ted Learning Blog

ted Learning Blog

Giving Feed Back

  • January 30, 2017
A few years ago I was working on a joint project with a colleague in a similar role to me within our wider team – we’d allocated out the work we would each complete, and as we were based in different parts of the country we liaised mainly over email. Part way through I sent her some elements of the project that I’d worked on. It was a direct email as I was in a rush to get to a meeting but needed to get her the information. When I returned to my desk a few hours later she’d sent me a message saying simply “thanks for the info – can I call you tomorrow to give you some feedback?”.... I was immediately worried, thinking that I’d offended her with my direct email (she’s a people person, who loves to build rapport and chat), or that I’d stepped on her toes with the work, or perhaps what I’d produced wasn’t up to her standards? Whichever it was, I was sure that it was going to be an awkward conversation and that I’d damaged our working relationship somehow.
The next day came and the phone call wasn’t at all as I’d feared. Her feedback was really positive and we ended up bouncing ideas off each other and improving our original plans. I hadn’t offended her at all, and when I told her about my concerns she laughed and said I needed to stop assuming that feedback would be negative. This really gave me pause for thought. Why did I automatically assume the worst? Why do we think ‘feedback’ is always going to be bad? I’m generally an optimistic person, so why the glass half empty approach? I later read an article that resonated with me, which talked about the concept of feedback being a gift. I realised that my pessimistic assumption about feedback was coming from a lack of self confidence in my ability – a belief that was unfounded, and meant I was taking a very unhelpful approach to other’s opinions on my work. The lightbulb moment was realising that even if feedback was negative, it was actually a really good thing – because it showed me how I could improve – information I would not have had at my disposal had the feedback not been given.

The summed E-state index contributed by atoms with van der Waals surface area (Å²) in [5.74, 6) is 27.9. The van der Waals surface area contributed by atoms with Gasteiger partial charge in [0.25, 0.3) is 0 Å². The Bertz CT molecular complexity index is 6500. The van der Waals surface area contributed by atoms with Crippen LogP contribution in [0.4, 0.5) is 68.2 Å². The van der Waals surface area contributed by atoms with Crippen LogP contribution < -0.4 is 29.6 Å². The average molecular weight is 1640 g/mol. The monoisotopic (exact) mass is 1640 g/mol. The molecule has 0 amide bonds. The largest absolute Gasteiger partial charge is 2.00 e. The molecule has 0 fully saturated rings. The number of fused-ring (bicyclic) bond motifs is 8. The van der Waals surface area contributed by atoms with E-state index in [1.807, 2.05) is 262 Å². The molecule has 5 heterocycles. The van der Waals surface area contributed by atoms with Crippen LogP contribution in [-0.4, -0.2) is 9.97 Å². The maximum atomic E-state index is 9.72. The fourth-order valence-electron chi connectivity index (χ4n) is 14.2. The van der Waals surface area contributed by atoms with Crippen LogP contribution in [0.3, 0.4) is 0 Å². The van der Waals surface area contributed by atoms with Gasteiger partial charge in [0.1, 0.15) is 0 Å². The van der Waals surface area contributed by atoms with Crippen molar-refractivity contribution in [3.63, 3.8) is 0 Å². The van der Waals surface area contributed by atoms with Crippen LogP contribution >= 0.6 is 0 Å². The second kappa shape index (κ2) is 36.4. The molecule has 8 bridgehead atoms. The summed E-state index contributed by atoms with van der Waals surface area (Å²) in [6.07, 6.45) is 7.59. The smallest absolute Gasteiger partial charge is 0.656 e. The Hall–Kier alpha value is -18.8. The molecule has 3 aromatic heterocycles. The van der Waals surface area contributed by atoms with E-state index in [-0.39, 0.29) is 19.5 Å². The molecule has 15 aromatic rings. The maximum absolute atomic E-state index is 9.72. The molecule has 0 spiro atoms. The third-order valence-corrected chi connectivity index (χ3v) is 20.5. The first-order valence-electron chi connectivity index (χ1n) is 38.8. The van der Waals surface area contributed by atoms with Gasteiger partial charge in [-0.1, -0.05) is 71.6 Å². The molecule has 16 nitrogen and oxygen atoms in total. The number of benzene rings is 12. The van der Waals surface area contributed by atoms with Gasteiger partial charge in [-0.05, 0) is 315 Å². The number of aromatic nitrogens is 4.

These days I actively ask for feedback whenever I get the opportunity. It always gives me food for thought and a new perspective on my work, and as such supports continuous improvement. As you develop your team, encourage the positive receiving of feedback by following these 3 simple rules:
1) Make sure any negative feedback is constructive: that means making sure there are supportive suggestions on how to improve, not just a statement of things not being good enough.
2) Make sure positive feedback is also given frequently so that individuals can recognise their strengths, not just their areas for development: that means not just saying well done, but letting people know what was particularly good about their work.
3) Pass it on: if you receive positive feedback from another team / manager / customer about your team’s work: don’t keep it to yourself! Let the team know about it, and make sure you position it as feedback not just a thankyou: this will help to reinforce the idea that feedback is not something to be scared of, but instead helps everyone be the best that they can be.
Roxy Hooton

About the Author:
Roxy Hooton

Roxy is the Training Manager at Ted Learning and a fundamental part of our team ensuring that our delivery is tailored to the clients needs and is ‘on-brand’. With a background in fashion retail management and learning & development, she has been managing teams and designing &delivering skills-based learning for over 17 years. As a qualified adult education tutor,she also works with teachers as a coach and mentor.